OPPOSE  –  Submit Comment for SB 228; Submit Comment for SB 208

Both of these prevent local governments from restricting fossil fuel development. 208 also prevents the Department of Labor and Industry from restricting fossil fuels through building codes. 

OPPOSE Submit Comments Here

Prevents the PSC from setting power rates on cryptocurrency miners.

Testify in Support or Opposition to a Proposed Bill

To sign up to testify, follow these instructions:

1) Go to

2) Scroll down the main page and click the “Have Your Say” button above the 2023 Session Flow of Bills graphic OR go to

3) Click the blue “Request to Testify Remotely / Upload Testimony” button and follow the appropriate prompts.


Language directly from the Montana Legislature website
  • You will be able to select from the bills that are currently scheduled for hearing for the next 3 days
  • By 5PM the day before the hearing, you will be able to submit your written testimony, write a brief message, or request a Zoom link to testify in the bill hearing.
  • Fill out the form with the pertinent details and submit. You will receive an email confirmation.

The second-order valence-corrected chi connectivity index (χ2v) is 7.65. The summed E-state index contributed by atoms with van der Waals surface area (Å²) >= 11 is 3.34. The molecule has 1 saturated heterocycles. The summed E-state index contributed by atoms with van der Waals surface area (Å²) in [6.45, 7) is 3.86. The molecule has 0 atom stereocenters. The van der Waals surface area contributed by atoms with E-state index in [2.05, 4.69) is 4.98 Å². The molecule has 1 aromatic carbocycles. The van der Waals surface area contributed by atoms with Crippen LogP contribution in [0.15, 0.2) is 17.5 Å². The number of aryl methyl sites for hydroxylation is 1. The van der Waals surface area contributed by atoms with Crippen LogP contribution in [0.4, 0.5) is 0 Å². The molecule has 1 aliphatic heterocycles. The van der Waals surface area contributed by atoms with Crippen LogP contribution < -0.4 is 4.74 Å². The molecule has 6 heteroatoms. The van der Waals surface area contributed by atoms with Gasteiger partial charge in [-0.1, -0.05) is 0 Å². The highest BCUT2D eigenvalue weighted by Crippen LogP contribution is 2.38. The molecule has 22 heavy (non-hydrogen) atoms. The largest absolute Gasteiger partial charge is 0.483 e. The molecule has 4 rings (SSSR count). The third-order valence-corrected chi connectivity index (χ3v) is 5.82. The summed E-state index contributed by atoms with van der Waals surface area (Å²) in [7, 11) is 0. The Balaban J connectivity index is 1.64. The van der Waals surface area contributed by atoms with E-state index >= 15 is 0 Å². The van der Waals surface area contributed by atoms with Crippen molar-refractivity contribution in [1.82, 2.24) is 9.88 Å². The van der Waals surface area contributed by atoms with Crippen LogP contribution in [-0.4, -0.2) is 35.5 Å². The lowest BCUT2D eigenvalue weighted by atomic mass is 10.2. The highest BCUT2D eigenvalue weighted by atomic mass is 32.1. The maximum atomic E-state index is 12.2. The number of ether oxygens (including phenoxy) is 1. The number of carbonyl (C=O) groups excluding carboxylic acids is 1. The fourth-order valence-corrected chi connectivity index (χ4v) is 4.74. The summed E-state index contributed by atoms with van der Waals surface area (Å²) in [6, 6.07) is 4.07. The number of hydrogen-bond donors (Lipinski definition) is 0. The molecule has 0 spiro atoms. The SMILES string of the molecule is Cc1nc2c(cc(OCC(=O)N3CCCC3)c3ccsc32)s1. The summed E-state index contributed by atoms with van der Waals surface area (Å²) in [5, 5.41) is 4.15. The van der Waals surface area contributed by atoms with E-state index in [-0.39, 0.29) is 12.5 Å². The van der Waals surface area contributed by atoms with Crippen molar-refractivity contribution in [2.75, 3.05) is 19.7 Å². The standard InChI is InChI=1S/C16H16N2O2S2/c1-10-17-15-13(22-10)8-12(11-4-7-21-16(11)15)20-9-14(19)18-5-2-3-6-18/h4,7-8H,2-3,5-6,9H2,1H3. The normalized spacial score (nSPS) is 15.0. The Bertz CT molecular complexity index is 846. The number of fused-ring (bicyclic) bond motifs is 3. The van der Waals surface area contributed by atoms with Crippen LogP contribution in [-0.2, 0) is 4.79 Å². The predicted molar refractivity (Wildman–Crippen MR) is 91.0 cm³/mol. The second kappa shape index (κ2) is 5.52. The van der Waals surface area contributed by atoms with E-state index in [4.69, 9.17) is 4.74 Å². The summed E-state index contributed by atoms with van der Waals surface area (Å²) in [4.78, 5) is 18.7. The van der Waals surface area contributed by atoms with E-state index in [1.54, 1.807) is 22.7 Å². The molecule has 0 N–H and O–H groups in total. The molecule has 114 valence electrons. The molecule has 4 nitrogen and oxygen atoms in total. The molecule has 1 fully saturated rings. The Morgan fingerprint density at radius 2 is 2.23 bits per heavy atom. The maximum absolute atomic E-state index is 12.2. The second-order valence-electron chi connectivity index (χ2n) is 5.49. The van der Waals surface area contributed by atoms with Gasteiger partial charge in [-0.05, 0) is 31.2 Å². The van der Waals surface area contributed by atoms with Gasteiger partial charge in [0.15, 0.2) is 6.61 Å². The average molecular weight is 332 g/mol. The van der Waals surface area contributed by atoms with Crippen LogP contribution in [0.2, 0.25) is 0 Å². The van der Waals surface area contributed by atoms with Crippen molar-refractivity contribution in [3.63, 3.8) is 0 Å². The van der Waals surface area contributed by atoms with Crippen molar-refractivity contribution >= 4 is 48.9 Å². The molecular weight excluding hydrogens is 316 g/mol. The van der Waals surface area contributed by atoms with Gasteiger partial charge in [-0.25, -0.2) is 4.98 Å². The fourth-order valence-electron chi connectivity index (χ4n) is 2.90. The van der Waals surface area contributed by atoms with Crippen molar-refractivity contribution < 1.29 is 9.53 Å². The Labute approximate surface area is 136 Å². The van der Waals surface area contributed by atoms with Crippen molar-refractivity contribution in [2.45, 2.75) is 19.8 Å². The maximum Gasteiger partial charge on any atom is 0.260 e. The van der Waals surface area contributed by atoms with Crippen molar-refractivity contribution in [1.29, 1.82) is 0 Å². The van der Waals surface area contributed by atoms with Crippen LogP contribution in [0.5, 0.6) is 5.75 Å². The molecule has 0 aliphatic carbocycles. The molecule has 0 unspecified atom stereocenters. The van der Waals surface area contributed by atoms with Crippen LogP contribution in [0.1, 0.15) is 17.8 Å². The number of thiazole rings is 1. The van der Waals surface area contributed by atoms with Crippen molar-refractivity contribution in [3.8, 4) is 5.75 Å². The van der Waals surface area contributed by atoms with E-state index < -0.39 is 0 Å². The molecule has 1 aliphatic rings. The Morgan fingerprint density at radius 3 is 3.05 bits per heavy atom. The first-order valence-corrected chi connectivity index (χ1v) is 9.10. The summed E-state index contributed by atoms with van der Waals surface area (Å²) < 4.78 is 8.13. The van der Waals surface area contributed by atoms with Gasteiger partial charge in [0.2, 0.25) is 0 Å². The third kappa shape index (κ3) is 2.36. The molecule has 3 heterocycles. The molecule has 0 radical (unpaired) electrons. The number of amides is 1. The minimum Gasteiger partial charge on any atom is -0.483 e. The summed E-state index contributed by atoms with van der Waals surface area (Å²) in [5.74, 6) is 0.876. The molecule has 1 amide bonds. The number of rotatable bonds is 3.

• You do not have to testify in order to submit written comments. Written Comments received by the deadline will be distributed to all committee members. However, if you request a Zoom link, we request that you write a brief message in the event of technical difficulties so that your name will be entered into the record.
  • Rules of decorum must be followed and the Presiding Officer will call on you when it is your turn to speak.  Follow the Zoom directions and raise your hand to let the Remote Committee Coordinator know when you want to speak.  We will not assume that because you requested the Zoom link that you automatically want to testify. There may be limits placed on how many people are allowed to testify remotely on each bill.

Bill Information Resources

  • Montana Legislature:
    • You can look up bill information, identify your legislators, and more with the tools available on the Legislature website.
  • Montana Environmental Information Center (MEIC):
    • MEIC provides weekly updates during the Legislative Session and follows much of the happenings around environmental bills. They have a legislative tool that is useful to provide comments on bills, contact legislators, and bill updates.